In over a decade of working on websites I’ve see a lot of affiliate websites. Some were good but a lot were very bad. In this post, I’ll share my experiences about what I think Google is looking for and the common traits of things I’ve seen fail.
Single Offer Website
[pullquote]You need to build a website that has information people are looking for and sprinkle in affiliate links, not create affiliate links and sprinkle in content … [/pullquote]When I first started, this was the only kind of website I built. I found a great offer with a high affiliate payout and went to town. Maybe it was cell phones, satellite TV activations, dating, or ringtones: it didn’t matter as long as the payout was there. These sites have lots of problems right off the bat.
This approach is problematic because, instead of building a website with information people want, need, or that helps them solve a problem, it builds a website to create backfill and legitimize whatever is being sold. This is a textbook 101 example of putting the cart before the horse. You need to build a website that has information people are looking for and sprinkle in affiliate links, not create affiliate links and sprinkle in content.
Diversify Revenue Streams
The failure to build more than one source of income from a website has doomed more than one website and, in some cases, whole companies. Having a website that only earns money through Adsense, a single affiliate program, is extremely dangerous. If one thing changes, for any reason, you can find yourself driving off a cliff with no warning. Look for ways to add other streams and be creative. As an example, I was building up a new travel website and was looking for a way to add a “fresh” or “news” component to help keep the site looking like it was “alive.” I came up with a calendar of local events, but it wasn’t “enough,” so I expanded and added in nearby concerts (with affiliate links to ticket brokers). Within a few weeks I was making just as much from ticket sales as I was from travel reservations.
Bad Linking Policies
Lets be honest. Link building is one of those aspects of building a site that is really difficult. When you are building a website, it’s hard to get on the radar of other sites and get them to link to you. As a result, a lot of us get a chip on our shoulder and don’t link freely to other people … and that needs to stop.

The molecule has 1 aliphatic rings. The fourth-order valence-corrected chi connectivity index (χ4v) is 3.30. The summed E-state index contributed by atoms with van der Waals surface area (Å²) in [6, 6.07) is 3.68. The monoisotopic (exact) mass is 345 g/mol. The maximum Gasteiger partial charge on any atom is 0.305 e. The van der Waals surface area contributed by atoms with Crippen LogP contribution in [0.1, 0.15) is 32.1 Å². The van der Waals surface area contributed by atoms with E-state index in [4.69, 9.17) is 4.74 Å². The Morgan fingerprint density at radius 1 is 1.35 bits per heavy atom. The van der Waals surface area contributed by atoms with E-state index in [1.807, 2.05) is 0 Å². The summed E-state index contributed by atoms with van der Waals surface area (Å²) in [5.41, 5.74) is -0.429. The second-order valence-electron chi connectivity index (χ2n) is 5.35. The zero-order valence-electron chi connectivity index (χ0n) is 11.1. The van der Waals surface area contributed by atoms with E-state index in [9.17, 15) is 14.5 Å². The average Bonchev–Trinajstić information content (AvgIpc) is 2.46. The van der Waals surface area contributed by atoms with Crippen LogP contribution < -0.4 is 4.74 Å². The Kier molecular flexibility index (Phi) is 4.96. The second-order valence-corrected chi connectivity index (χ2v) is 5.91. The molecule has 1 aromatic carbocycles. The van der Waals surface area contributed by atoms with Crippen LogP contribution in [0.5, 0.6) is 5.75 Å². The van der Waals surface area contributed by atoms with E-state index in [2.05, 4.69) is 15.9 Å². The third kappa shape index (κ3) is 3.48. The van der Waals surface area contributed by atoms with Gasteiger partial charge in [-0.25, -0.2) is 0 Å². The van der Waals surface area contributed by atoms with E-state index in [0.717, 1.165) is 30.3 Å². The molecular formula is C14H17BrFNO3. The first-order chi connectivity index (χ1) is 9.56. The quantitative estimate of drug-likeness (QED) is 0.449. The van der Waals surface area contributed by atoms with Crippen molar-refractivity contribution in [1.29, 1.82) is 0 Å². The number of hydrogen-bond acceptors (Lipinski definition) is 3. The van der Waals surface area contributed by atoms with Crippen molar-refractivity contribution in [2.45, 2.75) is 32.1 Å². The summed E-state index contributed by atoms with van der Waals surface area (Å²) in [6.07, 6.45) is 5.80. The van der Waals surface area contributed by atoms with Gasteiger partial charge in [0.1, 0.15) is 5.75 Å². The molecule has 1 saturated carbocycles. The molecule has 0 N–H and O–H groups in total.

First of all, when you do that, you are acting like a spoiled child who isn’t going to play anymore and is taking his toys home. When you act like that, you create a website that looks like a dead end for links. From Google’s perspective, a website like that looks odd and, unless you have A LOT of others factors going for you and are on par with Wikipedia, it’s just not going to work. Link to other people, not just government and informational websites. Link to related, non-competitive, commercial sites. Do it often and do it freely, especially where it makes sense, looks natural, and benefits the consumer.
Build a Community and Subscriber Base
One of the things people who have been in the space long enough will tell you is that you should build a source of traffic independent of Google. Build a forum, engage in social media on Twitter or Facebook, or build an email list (shudder). I’m going to fully admit I’m not the most social of people. Community building is something I hate. I’m also a zero inbox kind of guy. The thought of filling up other people’s inboxes makes me twitch. This is an area that I know is important, but it’s still something I struggle with.
Be Pressworthy and Noteworty
To whatever extent possible, do things that are pressworthy and noteworthy in your space. You don’t have to be the most noteworthy, but you don’t want to be the least noteworthy either. You need to do things that, to people and search engines, look like press events. DO NOT think like an SEO when doing it. Getting a link from a trade website is great, but getting your domain or product mentioned without a link is fine too. In reality, getting your domain mentioned without a link is MUCH better than not getting your domain mentioned at all.
Fresh Data and Structured Data
Whether its true or not, people make the assumption that something written in the past 12 months is better than something written 5 years ago. I’m not going to say Google penalizes old websites, but they have designed a system that gives preference to newer, fresh pages.
With that taken into account, it makes a lot of sense to use XML and other structured markup to make sure Google knows the date your content was published/updated. I know this is in opposition to the entire evergreen content concept, but Google makes the rules. We just play in their sandbox. My advice? Update & refresh using the living URL method. Just be sure to update the date.
Rich snippets are much more click enticing in the SERPS. Do everything you can to format your data in a microformat they can read. Especially try to take advantage of author markup and review markup.
While a lot of these points may seem like common sense, it took a lot of trial and error to get to this level of understanding. Here are the key takeaways in this post:
- Build websites that have information people are looking for and solve problems, then add affiliate links. Don’t do it the other way around
- Find multiple revenue streams for your websites. Don’t depend on one offer or product
- Create natural looking websites. Don’t create algorithmic anomalies with bad linking practices
- Build a base of customers who look for you that don’t come from search engines
- Be press worthy. Do everything to look more like a legitimate business and less like an SEO
- Keep your content updated, especially the key important pages
- Use XML and micro data tags to help Google understand your website better and get rich snippets in the SERPs